BOSTON – Cape Wind, the company behind a planned 468-megawatt offshore wind farm in Nantucket Sound, announced Tuesday that it is one step closer to starting construction.
The company said it has signed a term sheet engaging The Bank of Tokyo-Mitsubishi UFJ as its coordinating lead arranger of the commercial bank portion of the project’s total debt.
The announcement comes a month after Cape Wind President Jim Gordon said his company planned to select BTMU for this role.
Under the agreement, the bank will provide debt capital to fund the project’s development and construction.
According a release issued by the company, Cape Wind expects to complete project financing and begin construction by the end of the year.
“Obtaining financing is one of the last steps to complete before proceeding with the construction of the project,” Gordon said in prepared remarks. “Together with BTMU, we are engaging a group of experienced financial institutions as our core banking group and look forward to completing the financing of America’s first offshore wind farm, which will deliver significant environmental, energy and economic benefits to Massachusetts and the surrounding region.”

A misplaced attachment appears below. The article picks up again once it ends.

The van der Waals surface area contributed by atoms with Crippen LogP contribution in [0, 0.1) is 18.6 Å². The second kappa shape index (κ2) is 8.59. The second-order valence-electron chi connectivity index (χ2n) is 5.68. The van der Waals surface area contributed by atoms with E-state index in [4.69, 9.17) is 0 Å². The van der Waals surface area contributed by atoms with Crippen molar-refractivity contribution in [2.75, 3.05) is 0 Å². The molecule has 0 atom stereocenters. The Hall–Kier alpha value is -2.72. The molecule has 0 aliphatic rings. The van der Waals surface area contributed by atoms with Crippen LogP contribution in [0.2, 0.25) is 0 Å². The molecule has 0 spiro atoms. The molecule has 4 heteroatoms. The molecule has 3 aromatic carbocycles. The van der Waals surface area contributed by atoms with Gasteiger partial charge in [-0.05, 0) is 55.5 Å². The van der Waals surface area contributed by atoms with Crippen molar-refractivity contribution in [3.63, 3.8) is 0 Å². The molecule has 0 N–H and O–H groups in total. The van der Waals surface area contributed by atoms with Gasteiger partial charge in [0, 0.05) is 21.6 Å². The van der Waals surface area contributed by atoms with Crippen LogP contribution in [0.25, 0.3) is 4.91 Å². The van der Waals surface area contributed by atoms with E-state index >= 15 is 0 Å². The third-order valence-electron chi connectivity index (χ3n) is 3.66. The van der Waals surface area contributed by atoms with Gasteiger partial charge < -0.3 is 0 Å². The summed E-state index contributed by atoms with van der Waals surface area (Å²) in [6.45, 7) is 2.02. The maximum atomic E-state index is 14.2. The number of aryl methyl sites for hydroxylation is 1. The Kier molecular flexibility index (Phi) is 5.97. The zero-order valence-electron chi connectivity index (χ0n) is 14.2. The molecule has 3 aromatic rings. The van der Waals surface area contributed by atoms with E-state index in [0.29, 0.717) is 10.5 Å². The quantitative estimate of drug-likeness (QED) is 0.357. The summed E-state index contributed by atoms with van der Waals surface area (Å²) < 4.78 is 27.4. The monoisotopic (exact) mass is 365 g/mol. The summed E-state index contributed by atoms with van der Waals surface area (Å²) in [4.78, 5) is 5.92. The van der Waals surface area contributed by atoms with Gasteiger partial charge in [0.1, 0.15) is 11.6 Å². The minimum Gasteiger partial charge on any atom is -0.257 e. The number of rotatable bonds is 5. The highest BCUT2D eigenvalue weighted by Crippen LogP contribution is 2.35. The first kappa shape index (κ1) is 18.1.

To date, Cape Wind has sold more than 77 percent of its projected power output through long-term power purchase agreements with utility providers National Grid and NStar. According to the company, it is the first U.S. offshore wind project to be fully permitted and to have been issued a commercial lease and received approval for its construction and operations plan by the U.S. Department of the Interior.
Cape Wind is considered to be in an informal race to construct the nation’s first offshore wind farm with Providence-based Deepwater Wind, which is planning a five-turbine wind farm to be located 3 miles southeast of Block Island.